Why be happy when you could be normal?

Jeanette Winterson, 1959-

Book - 2011

This memoir is a tough-minded search for belonging, for love, an identity, a home, and a mother by the author of "Oranges Are Not the Only Fruit"--winner of the Whitbread First Novel award and the inspiration behind the award-winning BBC television adaptation "Oranges."

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BIOGRAPHY/Winterson, Jeanette
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2nd Floor BIOGRAPHY/Winterson, Jeanette Due Jun 3, 2022
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Subjects
Published
New York : Grove Press 2011.
Language
English
Physical Description
230 p. ; 22 cm
ISBN
9780802120106
0802120105
Main Author
Jeanette Winterson, 1959- (-)
Review by Booklist Reviews

*Starred Review* Winterson's volatile and eccentrically devout adoptive mother was "apocalyptic by nature." In self-defense, as we learn in this galvanizing memoir and testimony to the healing properties of creativity, Winterson took shelter in the library, discovering in poetry and fiction "language powerful enough to say how it is." After she acquired some books of her own, only to have her ogre of a mother burn them, Winterson summoned her resolve: "‘Fuck it,' I thought, ‘I can write my own.'" She was similarly stoic when her mother caught her in bed with another girl and arranged for an exorcism that turned sexually abusive. Winterson fled her bleak Lancashire home at 16, got herself to Oxford, and wrote her first novel, Oranges Are Not the Only Fruit (1985), which became a beacon in gay culture. Drawing on her cartwheel imagination and piercing worldview, Winterson wrote a dozen more books (Sexing the Cherry, 1990; The Stone Gods, 2008) to resounding acclaim. But her long-submerged anguish finally boiled up, leading to a breakdown, an unnerving search for her birth mother, and an all-out struggle to understand what it is to love and be loved. Clarion, courageous, and vividly expressive, Winterson conducts a dramatic and revelatory inquiry into the forging of the self and the liberating power of literature. Copyright 2012 Booklist Reviews.

Review by Library Journal Reviews

Raised by adoptive parents in a grimy north England industrial town, Winterson endured a religious fanatic of a mother with two sets of dentures and a tendency to lock her daughter out of the house at night. When her past caught up with the author, literature saved her—a lesson worth repeating. For anyone who loves Winterson's scalding fiction and memoir generally; with an eight-city tour. [Page 59]. (c) Copyright 2011. Library Journals LLC, a wholly owned subsidiary of Media Source, Inc. No redistribution permitted.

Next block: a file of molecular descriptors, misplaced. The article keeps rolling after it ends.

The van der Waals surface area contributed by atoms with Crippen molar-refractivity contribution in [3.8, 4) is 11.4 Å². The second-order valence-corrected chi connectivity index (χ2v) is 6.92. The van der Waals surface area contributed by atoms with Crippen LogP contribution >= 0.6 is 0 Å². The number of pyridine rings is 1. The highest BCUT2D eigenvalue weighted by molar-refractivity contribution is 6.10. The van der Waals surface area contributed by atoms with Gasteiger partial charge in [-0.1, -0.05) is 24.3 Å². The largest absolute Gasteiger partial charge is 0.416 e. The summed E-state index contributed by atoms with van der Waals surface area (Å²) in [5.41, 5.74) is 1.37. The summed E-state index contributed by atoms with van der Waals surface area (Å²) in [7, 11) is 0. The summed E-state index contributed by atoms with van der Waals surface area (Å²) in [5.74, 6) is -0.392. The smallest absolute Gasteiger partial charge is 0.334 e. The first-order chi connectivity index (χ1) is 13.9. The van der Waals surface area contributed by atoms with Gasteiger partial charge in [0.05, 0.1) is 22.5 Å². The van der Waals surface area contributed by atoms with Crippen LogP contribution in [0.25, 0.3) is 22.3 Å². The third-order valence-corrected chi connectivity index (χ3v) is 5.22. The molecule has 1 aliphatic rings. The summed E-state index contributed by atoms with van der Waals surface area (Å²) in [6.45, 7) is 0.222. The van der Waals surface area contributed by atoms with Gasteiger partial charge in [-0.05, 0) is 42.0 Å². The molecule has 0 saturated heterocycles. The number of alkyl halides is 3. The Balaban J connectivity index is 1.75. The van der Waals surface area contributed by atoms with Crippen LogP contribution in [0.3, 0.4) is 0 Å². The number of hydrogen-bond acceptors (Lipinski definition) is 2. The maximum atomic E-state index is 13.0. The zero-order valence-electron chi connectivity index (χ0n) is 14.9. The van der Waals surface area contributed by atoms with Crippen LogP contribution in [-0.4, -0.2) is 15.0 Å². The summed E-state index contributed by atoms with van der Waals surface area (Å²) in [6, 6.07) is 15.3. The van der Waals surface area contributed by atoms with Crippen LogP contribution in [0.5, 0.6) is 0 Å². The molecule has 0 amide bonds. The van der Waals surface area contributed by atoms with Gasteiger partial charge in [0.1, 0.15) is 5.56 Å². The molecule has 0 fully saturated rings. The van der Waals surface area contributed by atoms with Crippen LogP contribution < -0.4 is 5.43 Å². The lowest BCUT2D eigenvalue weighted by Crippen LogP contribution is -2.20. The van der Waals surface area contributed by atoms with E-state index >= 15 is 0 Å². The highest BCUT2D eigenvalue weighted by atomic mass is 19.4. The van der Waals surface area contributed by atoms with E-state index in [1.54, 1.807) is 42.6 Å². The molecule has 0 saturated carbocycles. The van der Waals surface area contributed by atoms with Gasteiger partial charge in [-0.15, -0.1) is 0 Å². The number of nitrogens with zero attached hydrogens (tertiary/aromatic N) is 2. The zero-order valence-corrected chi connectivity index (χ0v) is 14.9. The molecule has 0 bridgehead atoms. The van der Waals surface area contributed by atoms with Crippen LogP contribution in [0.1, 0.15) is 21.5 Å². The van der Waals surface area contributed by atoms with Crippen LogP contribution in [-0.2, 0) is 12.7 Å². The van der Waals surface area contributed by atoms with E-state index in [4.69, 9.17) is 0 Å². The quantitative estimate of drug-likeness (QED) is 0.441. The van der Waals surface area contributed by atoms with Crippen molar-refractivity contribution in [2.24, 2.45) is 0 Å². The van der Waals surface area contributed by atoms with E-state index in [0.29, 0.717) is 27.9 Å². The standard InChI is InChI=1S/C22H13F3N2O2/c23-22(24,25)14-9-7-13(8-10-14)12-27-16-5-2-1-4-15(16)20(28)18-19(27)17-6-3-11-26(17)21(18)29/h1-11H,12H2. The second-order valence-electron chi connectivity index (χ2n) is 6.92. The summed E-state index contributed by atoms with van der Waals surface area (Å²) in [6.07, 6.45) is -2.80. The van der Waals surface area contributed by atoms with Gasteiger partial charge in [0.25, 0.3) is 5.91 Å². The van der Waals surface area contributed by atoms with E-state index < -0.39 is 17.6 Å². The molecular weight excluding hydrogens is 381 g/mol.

Review by Library Journal Reviews

British novelist (Oranges Are Not the Only Fruit) Winterson's adoption as an infant by a fanatically religious mother and an ineffectual father set in motion a lifetime of stories. She includes sketches of the unrelenting drabness of a childhood in postwar northern England and provides a vivid picture of the grotesque behaviors of the lunatic mother she refers to as "Mrs. Winterson." This is a detailed portrait of a life that saved itself. What I'm Telling My Friends The hard work Winterson did to find her place in the world after growing up as an outsider's outsider is not exaggerated. We are lucky she survived to tell the tale. [See Prepub Alert, 9/12/11.] - "Memoir Short Takes," Booksmack! 11/3/11 (c) Copyright 2011. Library Journals LLC, a wholly owned subsidiary of Media Source, Inc. No redistribution permitted.

Review by Library Journal Reviews

Winterson paints a detailed portrait of a life that saved itself in the face of lunacy and miserable parenting (with gratitude to those who lent a hand, including librarians). (LJ 11/1/11) (c) Copyright 2011. Library Journals LLC, a wholly owned subsidiary of Media Source, Inc. No redistribution permitted.

Review by Library Journal Reviews

An acclaimed British novelist, Winterson deftly writes of a rough childhood with her adoptive fundamentalist parents in a dark, industrial town. It's England, the 1960s, and the air is full of social change but not in her family. This is a bold, raw coming-of-age story of a girl who escapes and learns to accept herself and become a successful author. (LJ 11/1/11) [Page 48]. (c) Copyright 2014. Library Journals LLC, a wholly owned subsidiary of Media Source, Inc. No redistribution permitted.